Written by PTC | Published February 4, 2022
The National Center for Drug Abuse Statistics reports that at least 1 in 8 teenagers abused an illicit substance in the last year.
Drug use among 8th graders went up 61% between 2016 and 2020. Overdose deaths among 15- to 24-year-olds has been trending upward over the last 20 years, and resulted in nearly 5,000 young lives lost forever in one year.
But these facts seem to matter little to AT&T, to HBO, or to the producers of Euphoria, a high-school-set drama that operates as a virtual how-to manual on using illegal drugs and then hiding the fact that you’re using.
Last week, Drug Abuse Resistance Education (D.A.R.E.) echoed our concerns about the casual depiction of dangerous and illegal drugs on Euphoria.
"HBO’s television drama, Euphoria, chooses to misguidedly glorify and erroneously depict high school student drug use, addiction, anonymous sex, violence, and other destructive behaviors as common and widespread in today’s world…
It is unfortunate that HBO, social media, television program reviewers, and paid advertising have chosen to refer to the show as ‘groundbreaking,’ rather than recognizing the potential negative consequences on school-age children who today face unparalleled risks and mental health challenges.”
The most recent episodes have doubled-down on this dangerous messaging.
In one recent episode, the main character, Rue – a high schooler -- instructs viewers on how to cover-up drug use and then “gaslight” friends and family.
Rue, reading the words on the screen: "How to get away with being a drug addict. Step 1. Find a cover drug."
"Cause no matter how hard you try to hide it, if you're doing drugs, you're gonna get caught. It's inevitable, and when that does happen, you don't want to be on the defensive. Trust me. No one believes an addict when they're caught. So, first things first, you want to lay the groundwork."
"Now, what you want to do is make them second guess their intuition. Make them feel like any valid concern is just their anxiety getting the best of them. Step two: Gaslight."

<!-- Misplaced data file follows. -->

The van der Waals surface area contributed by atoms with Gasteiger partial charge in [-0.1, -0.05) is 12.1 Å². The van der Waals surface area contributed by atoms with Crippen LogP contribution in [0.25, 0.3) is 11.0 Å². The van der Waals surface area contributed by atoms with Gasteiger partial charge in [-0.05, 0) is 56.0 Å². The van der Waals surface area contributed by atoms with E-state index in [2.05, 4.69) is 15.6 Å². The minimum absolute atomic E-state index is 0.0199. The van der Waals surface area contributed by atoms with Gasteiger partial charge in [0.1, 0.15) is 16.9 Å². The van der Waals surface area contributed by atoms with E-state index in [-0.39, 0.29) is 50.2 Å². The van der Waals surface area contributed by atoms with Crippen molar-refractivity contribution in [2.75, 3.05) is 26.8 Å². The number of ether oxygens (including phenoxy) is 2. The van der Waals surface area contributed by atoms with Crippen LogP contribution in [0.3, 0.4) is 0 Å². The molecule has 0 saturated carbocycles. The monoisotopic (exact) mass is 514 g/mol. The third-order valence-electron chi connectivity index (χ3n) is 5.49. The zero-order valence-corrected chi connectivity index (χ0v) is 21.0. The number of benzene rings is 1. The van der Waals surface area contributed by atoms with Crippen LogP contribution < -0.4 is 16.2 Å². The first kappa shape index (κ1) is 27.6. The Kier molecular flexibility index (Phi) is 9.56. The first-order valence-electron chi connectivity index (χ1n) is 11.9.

How dangerous. How foolish. How incredibly reckless HBO is with the lives and health and safety of its young viewers.
At a time when teens are suffering from a mental health crisis, experiencing unprecedented levels of anxiety, depression and suicidal ideation – Euphoria, a program about teenagers, targeted to teenagers – is basically telling teens to self-medicate with illegal narcotics, and then instructing them on how to conceal their drug use from loved-ones.
It is hard to imagine corporate conduct more grossly irresponsible than what HBO, and its parent corporation AT&T, is doing via Euphoria.
In the four episodes that have aired this season alone, Euphoria has depicted high school-aged characters naked, having sex, drinking, and injecting and snorting hard narcotics. Episodes have also featured multiple on-screen depictions of male genitalia and female breasts, graphic violence, and a near-constant barrage of explicit language including more than 450 “f-words” in four episodes. (Content examples and additional data can be viewed here.)
If you haven’t already, please sign our petition to AT&T/HBO today.
And just as important, please forward this email to your family and friends who share your concerns about Hollywood’s attempt to normalize the use of illegal narcotics by children.
HBO/AT&T must realize the detrimental impact this show is having on the children and teens who watch. It is time to hold HBO and its corporate parent, AT&T, accountable for the harm they are doing with this irresponsible program.